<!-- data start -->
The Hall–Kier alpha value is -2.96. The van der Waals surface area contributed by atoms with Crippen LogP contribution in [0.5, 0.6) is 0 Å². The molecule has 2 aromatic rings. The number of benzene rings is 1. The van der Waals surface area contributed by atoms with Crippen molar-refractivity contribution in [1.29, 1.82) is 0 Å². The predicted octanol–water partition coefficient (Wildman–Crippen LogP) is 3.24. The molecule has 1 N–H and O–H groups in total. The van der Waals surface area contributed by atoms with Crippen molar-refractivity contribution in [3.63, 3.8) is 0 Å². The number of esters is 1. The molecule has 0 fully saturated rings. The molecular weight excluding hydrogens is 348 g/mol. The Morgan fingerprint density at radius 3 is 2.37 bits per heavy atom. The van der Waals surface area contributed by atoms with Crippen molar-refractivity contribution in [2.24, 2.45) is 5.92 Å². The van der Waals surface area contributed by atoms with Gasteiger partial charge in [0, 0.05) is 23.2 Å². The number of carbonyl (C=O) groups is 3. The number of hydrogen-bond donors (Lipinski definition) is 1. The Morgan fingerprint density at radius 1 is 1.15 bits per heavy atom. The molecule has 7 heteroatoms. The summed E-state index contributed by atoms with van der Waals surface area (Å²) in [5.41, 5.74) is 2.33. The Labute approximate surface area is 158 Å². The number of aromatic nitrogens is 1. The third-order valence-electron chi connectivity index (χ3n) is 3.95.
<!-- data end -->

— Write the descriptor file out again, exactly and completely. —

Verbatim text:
The Hall–Kier alpha value is -2.96. The van der Waals surface area contributed by atoms with Crippen LogP contribution in [0.5, 0.6) is 0 Å². The molecule has 2 aromatic rings. The number of benzene rings is 1. The van der Waals surface area contributed by atoms with Crippen molar-refractivity contribution in [1.29, 1.82) is 0 Å². The predicted octanol–water partition coefficient (Wildman–Crippen LogP) is 3.24. The molecule has 1 N–H and O–H groups in total. The van der Waals surface area contributed by atoms with Crippen molar-refractivity contribution in [3.63, 3.8) is 0 Å². The number of esters is 1. The molecule has 0 fully saturated rings. The molecular weight excluding hydrogens is 348 g/mol. The Morgan fingerprint density at radius 3 is 2.37 bits per heavy atom. The van der Waals surface area contributed by atoms with Crippen molar-refractivity contribution in [2.24, 2.45) is 5.92 Å². The van der Waals surface area contributed by atoms with Gasteiger partial charge in [0, 0.05) is 23.2 Å². The number of carbonyl (C=O) groups is 3. The number of hydrogen-bond donors (Lipinski definition) is 1. The Morgan fingerprint density at radius 1 is 1.15 bits per heavy atom. The molecule has 7 heteroatoms. The summed E-state index contributed by atoms with van der Waals surface area (Å²) in [5.41, 5.74) is 2.33. The Labute approximate surface area is 158 Å². The number of aromatic nitrogens is 1. The third-order valence-electron chi connectivity index (χ3n) is 3.95.